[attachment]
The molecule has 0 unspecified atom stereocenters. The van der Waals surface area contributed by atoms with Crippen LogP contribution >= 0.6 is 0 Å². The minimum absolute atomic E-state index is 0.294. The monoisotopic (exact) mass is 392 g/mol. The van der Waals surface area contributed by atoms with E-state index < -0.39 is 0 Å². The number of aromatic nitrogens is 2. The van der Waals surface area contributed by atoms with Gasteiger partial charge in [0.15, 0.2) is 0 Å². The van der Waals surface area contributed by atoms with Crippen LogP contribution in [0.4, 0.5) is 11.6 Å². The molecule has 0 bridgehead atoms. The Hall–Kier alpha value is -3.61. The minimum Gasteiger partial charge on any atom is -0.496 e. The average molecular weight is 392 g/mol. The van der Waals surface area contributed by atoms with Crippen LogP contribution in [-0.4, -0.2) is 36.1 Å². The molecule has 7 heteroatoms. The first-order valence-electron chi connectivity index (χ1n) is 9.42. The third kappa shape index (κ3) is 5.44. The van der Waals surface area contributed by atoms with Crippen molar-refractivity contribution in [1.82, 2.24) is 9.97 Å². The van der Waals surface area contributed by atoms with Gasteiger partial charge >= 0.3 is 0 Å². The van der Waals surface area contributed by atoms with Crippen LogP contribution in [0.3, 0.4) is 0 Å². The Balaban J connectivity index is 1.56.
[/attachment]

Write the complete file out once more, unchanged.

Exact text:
The molecule has 0 unspecified atom stereocenters. The van der Waals surface area contributed by atoms with Crippen LogP contribution >= 0.6 is 0 Å². The minimum absolute atomic E-state index is 0.294. The monoisotopic (exact) mass is 392 g/mol. The van der Waals surface area contributed by atoms with E-state index < -0.39 is 0 Å². The number of aromatic nitrogens is 2. The van der Waals surface area contributed by atoms with Gasteiger partial charge in [0.15, 0.2) is 0 Å². The van der Waals surface area contributed by atoms with Crippen LogP contribution in [0.4, 0.5) is 11.6 Å². The molecule has 0 bridgehead atoms. The Hall–Kier alpha value is -3.61. The minimum Gasteiger partial charge on any atom is -0.496 e. The average molecular weight is 392 g/mol. The van der Waals surface area contributed by atoms with Crippen LogP contribution in [-0.4, -0.2) is 36.1 Å². The molecule has 7 heteroatoms. The first-order valence-electron chi connectivity index (χ1n) is 9.42. The third kappa shape index (κ3) is 5.44. The van der Waals surface area contributed by atoms with Crippen molar-refractivity contribution in [1.82, 2.24) is 9.97 Å². The van der Waals surface area contributed by atoms with Gasteiger partial charge >= 0.3 is 0 Å². The van der Waals surface area contributed by atoms with Crippen LogP contribution in [0.3, 0.4) is 0 Å². The Balaban J connectivity index is 1.56.